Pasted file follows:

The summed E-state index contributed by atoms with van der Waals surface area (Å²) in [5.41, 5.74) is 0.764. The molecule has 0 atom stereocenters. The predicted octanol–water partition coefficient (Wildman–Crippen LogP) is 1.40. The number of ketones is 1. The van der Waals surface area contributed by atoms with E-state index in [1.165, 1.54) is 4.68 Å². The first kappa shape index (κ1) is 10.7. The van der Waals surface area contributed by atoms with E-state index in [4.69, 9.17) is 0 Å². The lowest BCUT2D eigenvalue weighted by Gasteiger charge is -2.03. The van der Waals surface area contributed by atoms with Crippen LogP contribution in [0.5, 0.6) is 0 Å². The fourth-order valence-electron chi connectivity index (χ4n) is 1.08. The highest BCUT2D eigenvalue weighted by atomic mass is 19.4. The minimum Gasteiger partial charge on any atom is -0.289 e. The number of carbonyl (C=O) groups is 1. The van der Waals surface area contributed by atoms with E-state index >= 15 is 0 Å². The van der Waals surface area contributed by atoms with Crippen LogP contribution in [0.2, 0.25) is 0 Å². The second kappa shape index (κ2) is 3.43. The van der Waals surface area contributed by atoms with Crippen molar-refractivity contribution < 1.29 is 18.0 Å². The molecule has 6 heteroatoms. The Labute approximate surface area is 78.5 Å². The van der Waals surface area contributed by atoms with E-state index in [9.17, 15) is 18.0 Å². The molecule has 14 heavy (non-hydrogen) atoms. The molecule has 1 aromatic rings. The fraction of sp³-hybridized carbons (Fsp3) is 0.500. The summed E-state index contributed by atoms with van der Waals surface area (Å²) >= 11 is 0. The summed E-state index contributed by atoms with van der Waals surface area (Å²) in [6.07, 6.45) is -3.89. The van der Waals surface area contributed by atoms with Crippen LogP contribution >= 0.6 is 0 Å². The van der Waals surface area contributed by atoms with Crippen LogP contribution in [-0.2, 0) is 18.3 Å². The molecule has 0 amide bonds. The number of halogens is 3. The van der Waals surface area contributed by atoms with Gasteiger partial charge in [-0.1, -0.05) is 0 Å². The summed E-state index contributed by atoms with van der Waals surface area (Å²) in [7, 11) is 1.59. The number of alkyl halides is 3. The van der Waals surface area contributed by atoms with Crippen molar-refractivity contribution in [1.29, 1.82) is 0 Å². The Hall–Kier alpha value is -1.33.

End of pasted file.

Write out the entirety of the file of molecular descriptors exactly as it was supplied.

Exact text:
The summed E-state index contributed by atoms with van der Waals surface area (Å²) in [5.41, 5.74) is 0.764. The molecule has 0 atom stereocenters. The predicted octanol–water partition coefficient (Wildman–Crippen LogP) is 1.40. The number of ketones is 1. The van der Waals surface area contributed by atoms with E-state index in [1.165, 1.54) is 4.68 Å². The first kappa shape index (κ1) is 10.7. The van der Waals surface area contributed by atoms with E-state index in [4.69, 9.17) is 0 Å². The lowest BCUT2D eigenvalue weighted by Gasteiger charge is -2.03. The van der Waals surface area contributed by atoms with Crippen LogP contribution in [0.5, 0.6) is 0 Å². The fourth-order valence-electron chi connectivity index (χ4n) is 1.08. The highest BCUT2D eigenvalue weighted by atomic mass is 19.4. The minimum Gasteiger partial charge on any atom is -0.289 e. The number of carbonyl (C=O) groups is 1. The van der Waals surface area contributed by atoms with E-state index >= 15 is 0 Å². The van der Waals surface area contributed by atoms with Crippen LogP contribution in [0.2, 0.25) is 0 Å². The second kappa shape index (κ2) is 3.43. The van der Waals surface area contributed by atoms with Crippen molar-refractivity contribution < 1.29 is 18.0 Å². The molecule has 6 heteroatoms. The Labute approximate surface area is 78.5 Å². The van der Waals surface area contributed by atoms with E-state index in [9.17, 15) is 18.0 Å². The molecule has 14 heavy (non-hydrogen) atoms. The molecule has 1 aromatic rings. The fraction of sp³-hybridized carbons (Fsp3) is 0.500. The summed E-state index contributed by atoms with van der Waals surface area (Å²) >= 11 is 0. The summed E-state index contributed by atoms with van der Waals surface area (Å²) in [6.07, 6.45) is -3.89. The van der Waals surface area contributed by atoms with Crippen LogP contribution >= 0.6 is 0 Å². The van der Waals surface area contributed by atoms with Crippen LogP contribution in [-0.2, 0) is 18.3 Å². The molecule has 0 amide bonds. The number of halogens is 3. The van der Waals surface area contributed by atoms with Gasteiger partial charge in [-0.1, -0.05) is 0 Å². The summed E-state index contributed by atoms with van der Waals surface area (Å²) in [7, 11) is 1.59. The number of alkyl halides is 3. The van der Waals surface area contributed by atoms with Crippen molar-refractivity contribution in [1.29, 1.82) is 0 Å². The Hall–Kier alpha value is -1.33.